Is breastfeeding supposed to be painful?

shutterstock_115650292 breastfeeding mom resizedWhen a woman breastfeeds her baby, her nipples might become sore, which can be frustrating and painful. It’s common for nipples to become tender because they are not yet used to baby nursing from them – even if your baby has a good latch, your nipples may still become tender. Nipple pain or soreness, on the other hand, needs some attention.

If you are starting to experience some tenderness, try these suggestions to prevent your nipples from becoming too sore to continue breastfeeding:

1. Check for a good latch
Baby will have her lips flared out over the areola (the dark brown area around your nipple). Both her top lip and bottom lip will be rolled out with the moist inside of her lip on the areola. She will be face-on on the breast with her chin tucked into the breast, and her nose may touch on the other side.

When you are beginning to feed her, tickle her nose and upper lip with your nipple to help her open wide, then pull her on the breast quickly to help her get as much areola and breast in as she can. Hold your breast to help make the “target” and support her shoulders and neck while she’s latching on the breast. Continue to hold her close and hold your breast at first so she can maintain the latch. Make sure she is “tummy-to-tummy” with you and her spine is straight so she can feed well.

The latch should not hurt after the first few sucks; if it is painful, try getting the baby to latch again. Remember, your baby is new at this and needs time to learn.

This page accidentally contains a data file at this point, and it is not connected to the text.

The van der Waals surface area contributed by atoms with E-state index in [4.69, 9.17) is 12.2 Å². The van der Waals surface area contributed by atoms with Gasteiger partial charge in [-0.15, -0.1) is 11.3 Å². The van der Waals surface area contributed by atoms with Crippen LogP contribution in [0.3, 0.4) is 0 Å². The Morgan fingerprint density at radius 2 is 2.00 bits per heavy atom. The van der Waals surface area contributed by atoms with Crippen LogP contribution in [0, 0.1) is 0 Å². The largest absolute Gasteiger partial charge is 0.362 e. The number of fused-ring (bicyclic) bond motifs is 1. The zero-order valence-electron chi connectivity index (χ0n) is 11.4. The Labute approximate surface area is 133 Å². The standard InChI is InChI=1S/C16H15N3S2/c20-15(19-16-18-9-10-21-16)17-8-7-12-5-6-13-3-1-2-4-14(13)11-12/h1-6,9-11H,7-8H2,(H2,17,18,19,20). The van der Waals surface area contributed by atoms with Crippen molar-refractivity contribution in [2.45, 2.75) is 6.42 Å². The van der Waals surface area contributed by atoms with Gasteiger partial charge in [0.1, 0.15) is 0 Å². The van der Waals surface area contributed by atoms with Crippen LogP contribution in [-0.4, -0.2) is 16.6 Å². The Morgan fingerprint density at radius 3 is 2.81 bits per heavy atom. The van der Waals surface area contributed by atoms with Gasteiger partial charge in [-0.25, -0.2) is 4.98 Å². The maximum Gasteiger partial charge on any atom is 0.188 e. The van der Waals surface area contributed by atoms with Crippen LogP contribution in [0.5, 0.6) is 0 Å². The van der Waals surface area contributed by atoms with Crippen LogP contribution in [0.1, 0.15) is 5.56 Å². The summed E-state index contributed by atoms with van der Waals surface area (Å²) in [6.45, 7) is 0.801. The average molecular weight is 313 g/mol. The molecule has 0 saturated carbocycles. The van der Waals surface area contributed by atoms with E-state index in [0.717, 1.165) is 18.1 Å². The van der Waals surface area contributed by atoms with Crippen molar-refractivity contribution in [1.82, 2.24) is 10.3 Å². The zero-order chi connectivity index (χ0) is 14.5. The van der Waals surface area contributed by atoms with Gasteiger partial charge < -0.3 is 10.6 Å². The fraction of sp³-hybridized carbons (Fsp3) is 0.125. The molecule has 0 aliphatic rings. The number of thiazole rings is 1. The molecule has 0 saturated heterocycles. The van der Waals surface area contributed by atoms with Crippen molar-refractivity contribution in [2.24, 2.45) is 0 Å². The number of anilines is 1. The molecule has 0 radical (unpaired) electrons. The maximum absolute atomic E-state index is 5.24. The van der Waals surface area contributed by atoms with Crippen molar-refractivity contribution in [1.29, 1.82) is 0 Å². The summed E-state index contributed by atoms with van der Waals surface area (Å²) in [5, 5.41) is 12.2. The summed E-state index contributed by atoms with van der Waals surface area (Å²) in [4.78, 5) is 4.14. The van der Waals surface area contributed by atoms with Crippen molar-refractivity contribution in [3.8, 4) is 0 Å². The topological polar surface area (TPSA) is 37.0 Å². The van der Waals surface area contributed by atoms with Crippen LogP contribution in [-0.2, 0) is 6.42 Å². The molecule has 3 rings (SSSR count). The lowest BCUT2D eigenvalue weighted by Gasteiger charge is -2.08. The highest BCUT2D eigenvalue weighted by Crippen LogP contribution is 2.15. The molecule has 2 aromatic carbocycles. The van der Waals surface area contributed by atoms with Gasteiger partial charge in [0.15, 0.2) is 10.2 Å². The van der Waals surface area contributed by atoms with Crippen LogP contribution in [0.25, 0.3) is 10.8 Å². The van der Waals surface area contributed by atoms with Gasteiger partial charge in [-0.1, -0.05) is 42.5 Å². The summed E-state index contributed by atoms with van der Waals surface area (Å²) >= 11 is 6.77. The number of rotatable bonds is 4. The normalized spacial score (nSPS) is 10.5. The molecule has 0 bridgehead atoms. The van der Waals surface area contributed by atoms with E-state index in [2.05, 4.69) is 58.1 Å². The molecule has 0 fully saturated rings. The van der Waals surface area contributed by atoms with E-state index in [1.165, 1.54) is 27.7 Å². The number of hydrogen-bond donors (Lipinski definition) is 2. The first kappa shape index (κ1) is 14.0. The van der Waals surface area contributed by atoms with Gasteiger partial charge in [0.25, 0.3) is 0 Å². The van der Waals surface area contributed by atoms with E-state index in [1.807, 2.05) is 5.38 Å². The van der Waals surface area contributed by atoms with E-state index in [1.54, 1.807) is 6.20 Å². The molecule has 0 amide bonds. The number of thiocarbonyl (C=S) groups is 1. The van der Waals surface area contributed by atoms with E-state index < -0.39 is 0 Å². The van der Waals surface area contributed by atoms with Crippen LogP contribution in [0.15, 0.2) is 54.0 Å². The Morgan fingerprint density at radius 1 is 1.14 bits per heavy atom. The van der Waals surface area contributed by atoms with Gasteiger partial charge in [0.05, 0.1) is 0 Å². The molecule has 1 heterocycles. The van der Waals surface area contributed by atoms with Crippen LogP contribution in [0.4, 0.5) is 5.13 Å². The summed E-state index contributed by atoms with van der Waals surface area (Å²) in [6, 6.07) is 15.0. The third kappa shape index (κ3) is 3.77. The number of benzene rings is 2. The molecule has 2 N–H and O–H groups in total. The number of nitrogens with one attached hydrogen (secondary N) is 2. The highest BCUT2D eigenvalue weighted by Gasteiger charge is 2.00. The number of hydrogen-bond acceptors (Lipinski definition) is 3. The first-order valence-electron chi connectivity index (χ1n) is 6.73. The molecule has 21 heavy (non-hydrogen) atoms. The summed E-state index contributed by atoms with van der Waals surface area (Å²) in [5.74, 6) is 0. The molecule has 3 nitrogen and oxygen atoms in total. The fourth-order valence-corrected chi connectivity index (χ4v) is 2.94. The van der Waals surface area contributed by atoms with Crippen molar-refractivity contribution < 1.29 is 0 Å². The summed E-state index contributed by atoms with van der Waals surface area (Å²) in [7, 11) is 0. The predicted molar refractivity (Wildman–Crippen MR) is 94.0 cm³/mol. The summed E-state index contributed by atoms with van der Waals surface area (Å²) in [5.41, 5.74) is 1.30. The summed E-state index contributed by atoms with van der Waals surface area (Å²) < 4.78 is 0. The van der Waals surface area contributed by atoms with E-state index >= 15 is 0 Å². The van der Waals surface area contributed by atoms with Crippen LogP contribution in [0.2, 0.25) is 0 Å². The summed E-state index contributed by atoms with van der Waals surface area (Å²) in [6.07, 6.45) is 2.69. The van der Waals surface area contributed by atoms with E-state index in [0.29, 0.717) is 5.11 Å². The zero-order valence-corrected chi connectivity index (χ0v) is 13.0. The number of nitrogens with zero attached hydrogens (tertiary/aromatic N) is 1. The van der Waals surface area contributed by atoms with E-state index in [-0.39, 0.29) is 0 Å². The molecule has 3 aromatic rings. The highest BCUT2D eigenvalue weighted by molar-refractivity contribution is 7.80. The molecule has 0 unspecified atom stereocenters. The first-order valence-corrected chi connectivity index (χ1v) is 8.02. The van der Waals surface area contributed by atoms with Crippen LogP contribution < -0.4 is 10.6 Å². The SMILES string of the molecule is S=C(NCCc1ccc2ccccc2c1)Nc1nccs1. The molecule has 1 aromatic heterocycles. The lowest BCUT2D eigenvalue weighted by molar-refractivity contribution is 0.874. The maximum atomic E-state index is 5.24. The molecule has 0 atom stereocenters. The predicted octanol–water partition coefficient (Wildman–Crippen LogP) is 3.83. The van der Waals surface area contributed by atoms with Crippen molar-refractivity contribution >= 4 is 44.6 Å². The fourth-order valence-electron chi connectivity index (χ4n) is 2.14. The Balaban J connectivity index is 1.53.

2. Change the position you feed your baby in
Alternate from the cradle or cross-cradle position to the football or clutch position every feeding if you can; this helps the baby place her tongue and lips in a different spot on your skin and allows for a change of the pressure point from baby’s tongue and jaw. You can also try the side-lying position in bed, which allows you some rest.

Click here to view a slideshow by Mayo Clinic illustrating the various ways to hold baby.

3. Try not to expose your nipples to soap
When taking a bath or shower, try not to let your nipples be exposed to soap because this can cause dryness. A little lanolin can help with dryness, and if it is applied just before you step in the shower, it can help prevent the soap from drying the nipples and areola.

If your nipples are bruised, blistered, cracked or bleeding, definitely call for some help. Make an appointment with your lactation consultant so she can evaluate the latch and make suggestions on improving this.

Last Updated: May 25, 2018

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About Author: Paula Hart, RN, BS, IBCLC, CCE

Paula Hart, OSF Saint Anthony - Center for Life

Paula Hart is a former certified perinatal educator at OSF Saint Anthony Medical Center in Rockford, Illinois. She is a registered nurse who holds a Bachelor of Science degree in Health Arts from the University of St. Francis in Joliet, Illinois.

Paula held a national certification as a breastfeeding counselor for eight years before becoming an internationally board certified lactation counselor in 2010. She has been a maternal/child nurse in both the hospital and public health settings for most of her career and previously served as a prenatal classes educator at OSF Saint Anthony.

She really enjoys baking and cooking, as well as reading almost anything she can find.

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Categories: Birth & Maternity